“*after some Argentinian Spanish* She says, In traditional Pesto there’s no such thing as adding Lemon. Argentinian flavors aren’t that way. “Well I’m just stating my opinion, since she asked me… *sigh*”
Initially what started as a small argument, soon came to peaceful conclusion about what food meant to Mr. and Mrs. Giacobbe. However let’s back track to the starting point of this entire experience. I’ve heard of this place for quite sometime and it was nearby an old dance studio I used to do gigs for. When I parked into the plaza, walking in greeted with smiles…
The clashing of red, yellow and orange reinforced by the natural color scheme of tomatoes. Being whisked away in a tiny Spanish influenced Bodega more than anything. The decor follows as a minimalist background and offers a LCD screen in the intersection of the room as a focus for those to enjoy the finer things in life, like Argentinian soccer (every Southern American Country is prideful of their own team).
As I sat down, offered a few slices of french baguette and these two peculiar items:
Looking at this tiny bowl I knew it held something special. It wasn’t as overwhelmingly tangy or oily compared to other Chimichurris I’ve had in the past. The ratio was just right and in some cases, I wish I had enough to conduct a Brazilian shower.
The Mint Lemon water had an interesting taste, I thought it was Basil the moment it splashed down the tip of my tongue. Most people who know me, understand that I dislike mint if it is used in anything other than liquid cocaine shots, toothpaste, mouthwash and chewing gum. As I stand corrected and I didn’t realize until the latter hour, playing an important role for the rest of the meal.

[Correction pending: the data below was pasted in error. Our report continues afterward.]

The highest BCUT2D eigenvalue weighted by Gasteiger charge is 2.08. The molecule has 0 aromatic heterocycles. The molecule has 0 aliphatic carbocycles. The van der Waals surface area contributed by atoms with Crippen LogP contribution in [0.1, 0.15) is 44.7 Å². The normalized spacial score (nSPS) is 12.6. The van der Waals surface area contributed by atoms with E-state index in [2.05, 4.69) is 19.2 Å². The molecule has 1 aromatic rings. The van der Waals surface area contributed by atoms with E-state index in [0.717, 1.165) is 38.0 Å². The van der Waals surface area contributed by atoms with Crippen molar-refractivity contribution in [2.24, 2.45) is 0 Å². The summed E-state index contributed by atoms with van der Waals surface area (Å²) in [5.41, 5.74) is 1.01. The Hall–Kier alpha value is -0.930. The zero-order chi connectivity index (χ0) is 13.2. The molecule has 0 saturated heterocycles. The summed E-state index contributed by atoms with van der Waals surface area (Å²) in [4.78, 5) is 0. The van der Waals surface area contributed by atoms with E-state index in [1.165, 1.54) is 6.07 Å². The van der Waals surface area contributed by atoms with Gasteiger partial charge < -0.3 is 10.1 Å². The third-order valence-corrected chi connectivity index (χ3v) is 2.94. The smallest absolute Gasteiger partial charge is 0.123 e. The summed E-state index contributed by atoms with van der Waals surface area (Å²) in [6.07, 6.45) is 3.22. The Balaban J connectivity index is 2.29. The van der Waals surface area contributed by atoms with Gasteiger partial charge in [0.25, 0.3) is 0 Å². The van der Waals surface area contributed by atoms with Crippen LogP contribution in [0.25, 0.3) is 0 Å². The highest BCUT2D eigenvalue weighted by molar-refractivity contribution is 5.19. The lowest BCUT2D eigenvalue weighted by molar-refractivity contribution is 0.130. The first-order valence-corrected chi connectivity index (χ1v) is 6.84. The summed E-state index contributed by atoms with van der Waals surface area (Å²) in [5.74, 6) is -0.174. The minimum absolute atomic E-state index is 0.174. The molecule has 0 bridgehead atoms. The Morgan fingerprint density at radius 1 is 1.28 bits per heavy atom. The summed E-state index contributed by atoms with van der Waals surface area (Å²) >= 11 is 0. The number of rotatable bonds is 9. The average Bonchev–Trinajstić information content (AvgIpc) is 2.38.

As soon as this Argentinian sandwich hit the table, I had to snap a photo before devouring this tiny masterpiece. It’s simple and the lettuce is vibrant in color. However after taking a few bites the lettuce got in the way of what I really wanted, the steak. It was tender and flavorful, give it a splash of that chimichurri and you got yourself a meat injection worth committing sodomy in the state of Texas (too soon?)
I wanted to give you a more intimate look (no I did not eat only 2/3rd of a dish). Sprinkled confetti of spinach, last-minute adding of Parmesan (should have requested more) and mini lake of Pesto completed the landscape of this dish. However as I took one bite after another, for some reason I felt the dish was somewhat incomplete. As if it lacked a certain contrast… and then that’s when Susana asked me,
“How did it taste?”
“Well, I feel it’s lacking something… like maybe a little lemon?”
She then turned to one of her staff members and insisted just by hand gestures and notions, that I was in the wrong. Which brings us to where we left off and after we settled our differences of opinion, I finally asked for dessert. After some debating I came up with these two choices: